Permanent supportive housing (PSH), which combines affordable permanent housing and supportive services, is known to be effective at ending homelessness and providing housing stability for individuals who have long been on the ‘institutional circuit,’ unstably housed, and socially marginalized or isolated (Tsemberis, Gulcur & Nakae, 2004). Social integration has been identified as a goal and an indicator of programmatic success in PSH (Wong & Soloman, 2002; Tsemberis, Gulcur, & Nakae, 2004), however research has consistently indicated supportive housing residents face a great deal of difficulty achieving successful social integration (Hawkins & Abrams, 2007; Padgett, Henwood, Abrams & Drake, 2008; Tsai, Mares & Rosenheck, 2012; Yanos, Barrow, & Tsemberis, 2004). Research that elucidates the correlates of social integration may aide providers in developing targeted efforts for this population, however such research has been limited. Studies that have examined social integration among supportive housing residents have largely focused on social participation (Yanos, Barrow, & Tsemberis, 2004; Tsai, Mares & Rosenheck, 2012; Dorvil et al., 2005) best described as an individual’s engagement in social interactions within normative contexts, resulting in a deficit of knowledge on residents’ social networks, including the extent to which an individual’s social network is of adequate size, contains a diversity of social roles, and reflects prosocial relationships (Wong & Soloman, 2002). In addition to this research gap the contextual factors that contribute to social integration remain largely unknown. For example, residents’ housing environments, made up of the buildings they live in and neighborhoods they are situated in, may impact residents’ social networks (Wong & Soloman, 2002), however to date no studies have examined whether varying models of permanent housing and neighborhoods differentially influence residents’ social network makeup. This study presents a distinctive opportunity to develop the understanding of the relationship between the housing environment and social integration, and will be the first to compare multiple PSH housing models (i.e., congregate, single-site, scatter-site) and multiple neighborhoods (i.e., Skid Row, Downtown Los Angeles, Other) and determine their associations with supportive housing residents’ social network outcomes (i.e., size, diversity, social support, conflict).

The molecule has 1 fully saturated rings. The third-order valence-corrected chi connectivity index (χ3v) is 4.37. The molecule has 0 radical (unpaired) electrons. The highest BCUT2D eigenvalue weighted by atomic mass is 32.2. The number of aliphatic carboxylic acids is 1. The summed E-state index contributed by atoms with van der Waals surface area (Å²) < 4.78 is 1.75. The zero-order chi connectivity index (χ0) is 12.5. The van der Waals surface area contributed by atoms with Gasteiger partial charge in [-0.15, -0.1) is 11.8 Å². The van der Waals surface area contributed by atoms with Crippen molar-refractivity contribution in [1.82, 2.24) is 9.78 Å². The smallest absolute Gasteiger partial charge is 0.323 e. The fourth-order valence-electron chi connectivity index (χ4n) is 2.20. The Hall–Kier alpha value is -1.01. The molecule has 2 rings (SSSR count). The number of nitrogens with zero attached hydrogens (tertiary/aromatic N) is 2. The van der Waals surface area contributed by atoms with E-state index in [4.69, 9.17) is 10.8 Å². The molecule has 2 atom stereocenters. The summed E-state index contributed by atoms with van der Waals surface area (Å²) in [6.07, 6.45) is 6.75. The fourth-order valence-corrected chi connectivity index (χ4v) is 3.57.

Los Angeles Housing Models and Neighborhoods’ Role in Supportive Housing Residents’ Social Integration
National Library of Medicine